And the fact is, when worker rights are suppressed at a global behemoth like Foxconn, it makes it difficult for workers in the United States, Mexico, Brazil, or Vietnam to improve their wages and working conditions. Worker struggles around the world are more linked than many people realize.
Levinson: What did you discover at Foxconn?
Chan: It was shocking. In 2010, eighteen young migrant workers attempted suicide, one after the other. Four survived with crippling injuries. One of the survivors was seventeen years old and had worked for Foxconn for about a month. Due to some clerical error, she didn’t get a wage. No one was there for her. Remember, these are young migrants who are away from home for the first time. These workers, in the prime of youth, arrive at Foxconn very hopeful; they’re landing in a Fortune Global 500 company, and everyone’s been picturing this air-conditioned high-tech environment, but it turns out to be very different from that. They’re assembling iPhones on the line for twelve hours a shift.
The shifts, day and night, are so long because of the high volume and quick turnaround times for these commodities. It is inconceivable that a consumer should have to wait for a month for a new iPhone model! On the shop floor, industrial engineers are measuring output—just like Taylorist “scientific” managers. The workers, the humans, have their bodies and minds subsumed by the capitalist machine. They feel terribly desperate.
The turnaround times get shorter and shorter, because time is money. Our beloved iPhones are designed to quickly become obsolete. In the factories, there isn’t much hope for assembly workers to climb the ladder, to get a promotion. And many of these Foxconn workers are student interns from vocational schools who are likewise very exploited.
Levinson: What happened in response to the suicides? In the book there is a picture of nets put up outside the dormitories to catch people who were trying to kill themselves. Was that the entire response of Apple and Foxconn?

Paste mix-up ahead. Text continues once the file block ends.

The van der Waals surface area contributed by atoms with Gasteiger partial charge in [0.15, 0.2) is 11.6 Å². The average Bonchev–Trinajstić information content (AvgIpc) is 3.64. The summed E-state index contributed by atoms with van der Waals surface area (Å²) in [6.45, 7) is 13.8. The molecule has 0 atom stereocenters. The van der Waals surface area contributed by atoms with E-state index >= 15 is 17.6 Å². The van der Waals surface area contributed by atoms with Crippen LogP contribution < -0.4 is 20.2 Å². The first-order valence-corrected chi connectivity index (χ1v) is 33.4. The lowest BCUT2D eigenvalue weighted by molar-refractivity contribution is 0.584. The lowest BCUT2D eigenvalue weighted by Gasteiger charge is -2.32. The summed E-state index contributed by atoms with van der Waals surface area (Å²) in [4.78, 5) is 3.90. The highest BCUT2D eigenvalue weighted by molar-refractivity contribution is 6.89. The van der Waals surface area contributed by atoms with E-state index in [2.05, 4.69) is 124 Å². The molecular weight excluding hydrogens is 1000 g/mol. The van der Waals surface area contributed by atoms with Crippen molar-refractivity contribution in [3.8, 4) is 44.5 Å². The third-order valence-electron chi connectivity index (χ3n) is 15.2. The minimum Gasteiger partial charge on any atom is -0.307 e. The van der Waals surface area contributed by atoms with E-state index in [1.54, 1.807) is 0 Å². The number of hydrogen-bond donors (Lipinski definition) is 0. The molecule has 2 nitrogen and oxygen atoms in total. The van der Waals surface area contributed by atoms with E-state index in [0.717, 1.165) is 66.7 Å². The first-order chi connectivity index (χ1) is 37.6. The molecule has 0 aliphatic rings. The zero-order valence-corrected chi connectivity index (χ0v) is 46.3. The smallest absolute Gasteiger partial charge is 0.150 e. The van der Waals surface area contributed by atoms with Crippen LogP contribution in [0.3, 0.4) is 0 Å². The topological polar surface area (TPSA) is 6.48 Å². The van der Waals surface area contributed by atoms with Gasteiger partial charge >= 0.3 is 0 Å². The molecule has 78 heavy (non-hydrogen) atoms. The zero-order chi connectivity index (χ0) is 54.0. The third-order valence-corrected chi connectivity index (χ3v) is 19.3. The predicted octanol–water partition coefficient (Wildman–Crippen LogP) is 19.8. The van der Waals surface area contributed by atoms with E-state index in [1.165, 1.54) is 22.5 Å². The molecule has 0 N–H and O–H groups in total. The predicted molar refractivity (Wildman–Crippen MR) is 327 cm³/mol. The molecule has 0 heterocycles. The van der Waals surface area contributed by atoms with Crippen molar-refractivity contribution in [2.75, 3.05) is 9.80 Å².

Chan: Those “anti-suicide nets” or “safety nets” are still up in many Foxconn factories. That tells us that the problems, the pressure, and the hopelessness are still there. If there have been any changes over the past ten years, they have been very minimal. Based on our understanding, Apple has tried to tighten the audit system to send more people to the factories and dormitories to conduct worker interviews. But that is merely a self-protective measure. Fundamentally, Apple and other tech firms are highly dependent on Foxconn and its downstream suppliers as well as other manufacturers in the global production network. The outsourcing of labor is meant to shift the risks while maximizing profits.
If Foxconn workers, including interning students, could organize their collective voice within a trade union, I believe things would be very different, because workers would have the power to demand what’s really important to them.
Levinson: Say more about how Foxconn uses interns.
Chan: First, the scale is enormous. We’re talking hundreds of thousands of students for whom working for Foxconn is part of their high school education. Local governments impose a student quota in direct response to company plans; the vocational schools under their jurisdiction are required to provide the number of interns needed by Foxconn and other companies.
These internships are a massive source of labor for Foxconn. In the summer of 2010, Foxconn had 150,000 interns, who are sixteen, seventeen, or eighteen years old. These young people are paid less than other workers for doing the same job on the line. Under Chinese law, they’re classified as students; they are not recognized as employees. The legal distinction is very important. Foxconn’s aim is short-term, flexible labor that can be disposed of easily. Because of their student status, they are not eligible for any social insurance payments, including healthcare and pensions. If they get injured, no one is responsible for them.